Posted by: Jesse on: 09/23/2012 07:39 AM [ Print |
Five years in the making, millions of dollars spent, Canada, Mexico, micro CT and MRI scans, sobbing scientists; what is all this?
This is Flight of the Butterflies, in 3D!
This UK film, directed by Mike Slee, uses an innovative 3D filming technique called the snorkel system to capture incredible details of the insects that no one has ever seen on the big screen before, which left some scientist in tears (aww).
This picture is about the 2,000 mile migration millions of monarch butterflies make each year from Canada to Mexico, and the equally epic journey of how caterpillars become butterflies. Thanks to micro CT scans and MRI scans, audiences are now able to get a glimpse into butterflies’ cocoons and we actually get to see them transform from chrysalis’ to butterflies!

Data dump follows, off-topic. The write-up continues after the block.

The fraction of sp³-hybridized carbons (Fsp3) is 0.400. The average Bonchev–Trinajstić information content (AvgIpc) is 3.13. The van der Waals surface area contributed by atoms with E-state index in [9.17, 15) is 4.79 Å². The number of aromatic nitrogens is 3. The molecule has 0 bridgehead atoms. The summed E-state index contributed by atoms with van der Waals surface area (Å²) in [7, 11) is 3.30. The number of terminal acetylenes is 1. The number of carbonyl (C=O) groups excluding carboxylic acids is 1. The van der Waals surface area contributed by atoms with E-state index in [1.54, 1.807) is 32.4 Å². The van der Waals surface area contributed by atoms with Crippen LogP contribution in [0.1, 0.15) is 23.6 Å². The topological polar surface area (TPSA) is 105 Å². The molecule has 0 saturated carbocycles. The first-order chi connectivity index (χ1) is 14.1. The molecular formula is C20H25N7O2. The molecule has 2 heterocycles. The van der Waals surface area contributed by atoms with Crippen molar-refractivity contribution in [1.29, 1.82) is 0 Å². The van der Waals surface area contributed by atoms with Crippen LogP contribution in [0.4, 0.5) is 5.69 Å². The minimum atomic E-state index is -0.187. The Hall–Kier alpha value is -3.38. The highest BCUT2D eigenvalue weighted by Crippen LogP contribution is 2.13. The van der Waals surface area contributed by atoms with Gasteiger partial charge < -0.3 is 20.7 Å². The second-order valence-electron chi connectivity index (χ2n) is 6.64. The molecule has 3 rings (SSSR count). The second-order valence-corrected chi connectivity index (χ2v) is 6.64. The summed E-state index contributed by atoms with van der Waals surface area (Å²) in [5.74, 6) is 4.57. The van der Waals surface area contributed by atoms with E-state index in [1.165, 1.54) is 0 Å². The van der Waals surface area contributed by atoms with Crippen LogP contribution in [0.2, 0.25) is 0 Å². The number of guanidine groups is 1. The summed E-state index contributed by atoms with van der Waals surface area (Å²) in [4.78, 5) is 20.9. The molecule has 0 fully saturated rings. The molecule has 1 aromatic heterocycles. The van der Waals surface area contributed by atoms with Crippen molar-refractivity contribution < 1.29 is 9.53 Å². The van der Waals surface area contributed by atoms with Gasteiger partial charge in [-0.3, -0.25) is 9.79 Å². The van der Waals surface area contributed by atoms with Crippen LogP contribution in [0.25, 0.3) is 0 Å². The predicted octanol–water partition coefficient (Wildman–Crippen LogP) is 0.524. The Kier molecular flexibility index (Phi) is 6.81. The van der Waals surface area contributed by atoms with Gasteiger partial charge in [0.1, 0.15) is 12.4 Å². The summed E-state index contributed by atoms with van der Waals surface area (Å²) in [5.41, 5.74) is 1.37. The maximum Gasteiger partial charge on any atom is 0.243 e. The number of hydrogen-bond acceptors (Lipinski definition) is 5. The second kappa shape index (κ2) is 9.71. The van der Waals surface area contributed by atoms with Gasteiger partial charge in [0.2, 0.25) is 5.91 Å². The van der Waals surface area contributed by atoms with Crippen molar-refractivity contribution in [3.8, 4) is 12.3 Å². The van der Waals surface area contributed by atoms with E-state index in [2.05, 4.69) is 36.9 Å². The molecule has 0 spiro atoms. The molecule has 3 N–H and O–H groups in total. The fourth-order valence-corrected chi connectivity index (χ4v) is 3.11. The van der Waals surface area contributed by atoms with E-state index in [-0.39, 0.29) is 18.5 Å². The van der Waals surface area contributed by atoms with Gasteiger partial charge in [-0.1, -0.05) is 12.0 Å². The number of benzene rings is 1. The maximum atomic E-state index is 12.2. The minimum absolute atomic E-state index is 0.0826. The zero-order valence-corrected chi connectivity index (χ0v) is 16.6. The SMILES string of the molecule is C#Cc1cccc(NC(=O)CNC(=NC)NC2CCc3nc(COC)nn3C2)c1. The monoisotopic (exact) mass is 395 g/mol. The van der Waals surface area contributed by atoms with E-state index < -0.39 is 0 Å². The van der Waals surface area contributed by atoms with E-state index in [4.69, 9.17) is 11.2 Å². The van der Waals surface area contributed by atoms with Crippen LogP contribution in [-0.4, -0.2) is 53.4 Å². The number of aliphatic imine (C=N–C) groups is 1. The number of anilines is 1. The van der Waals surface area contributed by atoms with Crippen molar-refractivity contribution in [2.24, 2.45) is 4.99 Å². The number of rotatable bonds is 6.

Filming was quite difficult, especially in 3D. Having millions of butterflies around you, over 100 crew, 70ft camera cranes, 10,000ft mountains, the usual. But the pay off is totally worth it.
Still not going to see it? Think about it: before March of the Penguins no one really knew an awful lot about the little guys, right? You think about penguins now and you can’t help but remember that depressing movie. Flight of the Butterflies is going to be just as, if not more, awe-inspiring. Even if you aren't really a butterfly fan, slow motion 3D of monarchs is still going to be amazing.
Flight of the Butterflies premiers tomorrow in Washington, DC, at the Smithsonian.